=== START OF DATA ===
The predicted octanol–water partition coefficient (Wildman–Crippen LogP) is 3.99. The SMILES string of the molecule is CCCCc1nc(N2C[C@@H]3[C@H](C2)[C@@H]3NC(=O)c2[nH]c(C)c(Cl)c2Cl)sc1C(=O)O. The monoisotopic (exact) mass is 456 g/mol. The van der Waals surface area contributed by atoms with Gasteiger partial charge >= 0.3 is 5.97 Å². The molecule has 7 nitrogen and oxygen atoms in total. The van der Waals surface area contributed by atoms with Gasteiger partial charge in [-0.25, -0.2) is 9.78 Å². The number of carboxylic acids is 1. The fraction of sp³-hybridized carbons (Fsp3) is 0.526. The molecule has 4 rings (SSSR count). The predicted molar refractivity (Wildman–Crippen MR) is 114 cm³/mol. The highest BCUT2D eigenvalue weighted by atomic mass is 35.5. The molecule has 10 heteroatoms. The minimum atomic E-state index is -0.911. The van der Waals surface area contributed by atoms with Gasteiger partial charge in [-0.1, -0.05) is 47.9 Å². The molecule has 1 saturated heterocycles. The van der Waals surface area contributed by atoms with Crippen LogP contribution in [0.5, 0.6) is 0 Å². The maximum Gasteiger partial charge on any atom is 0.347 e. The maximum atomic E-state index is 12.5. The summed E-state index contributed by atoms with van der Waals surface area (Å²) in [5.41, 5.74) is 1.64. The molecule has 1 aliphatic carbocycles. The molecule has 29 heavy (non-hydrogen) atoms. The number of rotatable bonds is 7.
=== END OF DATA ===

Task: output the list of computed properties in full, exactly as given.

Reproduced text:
The predicted octanol–water partition coefficient (Wildman–Crippen LogP) is 3.99. The SMILES string of the molecule is CCCCc1nc(N2C[C@@H]3[C@H](C2)[C@@H]3NC(=O)c2[nH]c(C)c(Cl)c2Cl)sc1C(=O)O. The monoisotopic (exact) mass is 456 g/mol. The van der Waals surface area contributed by atoms with Gasteiger partial charge >= 0.3 is 5.97 Å². The molecule has 7 nitrogen and oxygen atoms in total. The van der Waals surface area contributed by atoms with Gasteiger partial charge in [-0.25, -0.2) is 9.78 Å². The number of carboxylic acids is 1. The fraction of sp³-hybridized carbons (Fsp3) is 0.526. The molecule has 4 rings (SSSR count). The predicted molar refractivity (Wildman–Crippen MR) is 114 cm³/mol. The highest BCUT2D eigenvalue weighted by atomic mass is 35.5. The molecule has 10 heteroatoms. The minimum atomic E-state index is -0.911. The van der Waals surface area contributed by atoms with Gasteiger partial charge in [-0.1, -0.05) is 47.9 Å². The molecule has 1 saturated heterocycles. The van der Waals surface area contributed by atoms with Crippen LogP contribution in [0.5, 0.6) is 0 Å². The maximum Gasteiger partial charge on any atom is 0.347 e. The maximum atomic E-state index is 12.5. The summed E-state index contributed by atoms with van der Waals surface area (Å²) in [5.41, 5.74) is 1.64. The molecule has 1 aliphatic carbocycles. The molecule has 29 heavy (non-hydrogen) atoms. The number of rotatable bonds is 7.